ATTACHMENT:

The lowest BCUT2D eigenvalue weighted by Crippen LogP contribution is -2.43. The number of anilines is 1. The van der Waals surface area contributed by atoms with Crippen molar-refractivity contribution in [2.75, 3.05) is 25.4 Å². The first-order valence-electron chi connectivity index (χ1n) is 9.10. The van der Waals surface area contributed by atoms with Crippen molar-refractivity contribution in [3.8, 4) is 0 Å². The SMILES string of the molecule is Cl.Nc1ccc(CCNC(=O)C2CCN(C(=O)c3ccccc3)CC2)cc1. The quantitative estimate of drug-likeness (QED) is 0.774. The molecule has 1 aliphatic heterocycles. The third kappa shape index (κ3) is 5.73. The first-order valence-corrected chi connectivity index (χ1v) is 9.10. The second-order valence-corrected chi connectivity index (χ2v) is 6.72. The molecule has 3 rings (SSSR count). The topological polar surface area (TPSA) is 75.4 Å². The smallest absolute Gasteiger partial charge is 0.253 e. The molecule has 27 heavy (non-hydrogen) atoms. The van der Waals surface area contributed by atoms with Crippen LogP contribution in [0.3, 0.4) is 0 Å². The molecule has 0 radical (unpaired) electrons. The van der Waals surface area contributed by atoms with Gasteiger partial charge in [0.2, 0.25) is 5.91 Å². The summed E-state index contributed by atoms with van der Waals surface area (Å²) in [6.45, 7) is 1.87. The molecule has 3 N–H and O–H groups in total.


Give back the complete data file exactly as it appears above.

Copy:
The lowest BCUT2D eigenvalue weighted by Crippen LogP contribution is -2.43. The number of anilines is 1. The van der Waals surface area contributed by atoms with Crippen molar-refractivity contribution in [2.75, 3.05) is 25.4 Å². The first-order valence-electron chi connectivity index (χ1n) is 9.10. The van der Waals surface area contributed by atoms with Crippen molar-refractivity contribution in [3.8, 4) is 0 Å². The SMILES string of the molecule is Cl.Nc1ccc(CCNC(=O)C2CCN(C(=O)c3ccccc3)CC2)cc1. The quantitative estimate of drug-likeness (QED) is 0.774. The molecule has 1 aliphatic heterocycles. The third kappa shape index (κ3) is 5.73. The first-order valence-corrected chi connectivity index (χ1v) is 9.10. The second-order valence-corrected chi connectivity index (χ2v) is 6.72. The molecule has 3 rings (SSSR count). The topological polar surface area (TPSA) is 75.4 Å². The smallest absolute Gasteiger partial charge is 0.253 e. The molecule has 27 heavy (non-hydrogen) atoms. The van der Waals surface area contributed by atoms with Crippen LogP contribution in [0.3, 0.4) is 0 Å². The molecule has 0 radical (unpaired) electrons. The van der Waals surface area contributed by atoms with Gasteiger partial charge in [0.2, 0.25) is 5.91 Å². The summed E-state index contributed by atoms with van der Waals surface area (Å²) in [6.45, 7) is 1.87. The molecule has 3 N–H and O–H groups in total.